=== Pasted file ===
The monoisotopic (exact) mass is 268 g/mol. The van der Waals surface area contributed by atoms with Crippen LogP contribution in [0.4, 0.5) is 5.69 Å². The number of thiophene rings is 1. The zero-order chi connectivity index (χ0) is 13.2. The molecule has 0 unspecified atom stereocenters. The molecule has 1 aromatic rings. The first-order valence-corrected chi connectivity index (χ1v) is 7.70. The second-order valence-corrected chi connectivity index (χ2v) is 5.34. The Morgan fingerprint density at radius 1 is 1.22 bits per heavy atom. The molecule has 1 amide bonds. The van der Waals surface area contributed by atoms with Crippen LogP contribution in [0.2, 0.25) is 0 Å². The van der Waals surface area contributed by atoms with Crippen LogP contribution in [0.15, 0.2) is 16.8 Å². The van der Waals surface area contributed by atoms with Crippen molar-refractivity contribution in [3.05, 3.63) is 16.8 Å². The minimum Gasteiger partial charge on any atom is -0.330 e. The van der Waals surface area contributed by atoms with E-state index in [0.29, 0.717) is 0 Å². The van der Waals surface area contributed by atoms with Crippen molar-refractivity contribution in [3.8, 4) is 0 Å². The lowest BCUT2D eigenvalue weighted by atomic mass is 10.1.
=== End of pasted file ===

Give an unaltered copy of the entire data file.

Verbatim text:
The monoisotopic (exact) mass is 268 g/mol. The van der Waals surface area contributed by atoms with Crippen LogP contribution in [0.4, 0.5) is 5.69 Å². The number of thiophene rings is 1. The zero-order chi connectivity index (χ0) is 13.2. The molecule has 0 unspecified atom stereocenters. The molecule has 1 aromatic rings. The first-order valence-corrected chi connectivity index (χ1v) is 7.70. The second-order valence-corrected chi connectivity index (χ2v) is 5.34. The Morgan fingerprint density at radius 1 is 1.22 bits per heavy atom. The molecule has 1 amide bonds. The van der Waals surface area contributed by atoms with Crippen LogP contribution in [0.2, 0.25) is 0 Å². The van der Waals surface area contributed by atoms with Crippen LogP contribution in [0.15, 0.2) is 16.8 Å². The van der Waals surface area contributed by atoms with Crippen molar-refractivity contribution in [3.05, 3.63) is 16.8 Å². The minimum Gasteiger partial charge on any atom is -0.330 e. The van der Waals surface area contributed by atoms with E-state index in [0.29, 0.717) is 0 Å². The van der Waals surface area contributed by atoms with Crippen molar-refractivity contribution in [3.8, 4) is 0 Å². The lowest BCUT2D eigenvalue weighted by atomic mass is 10.1.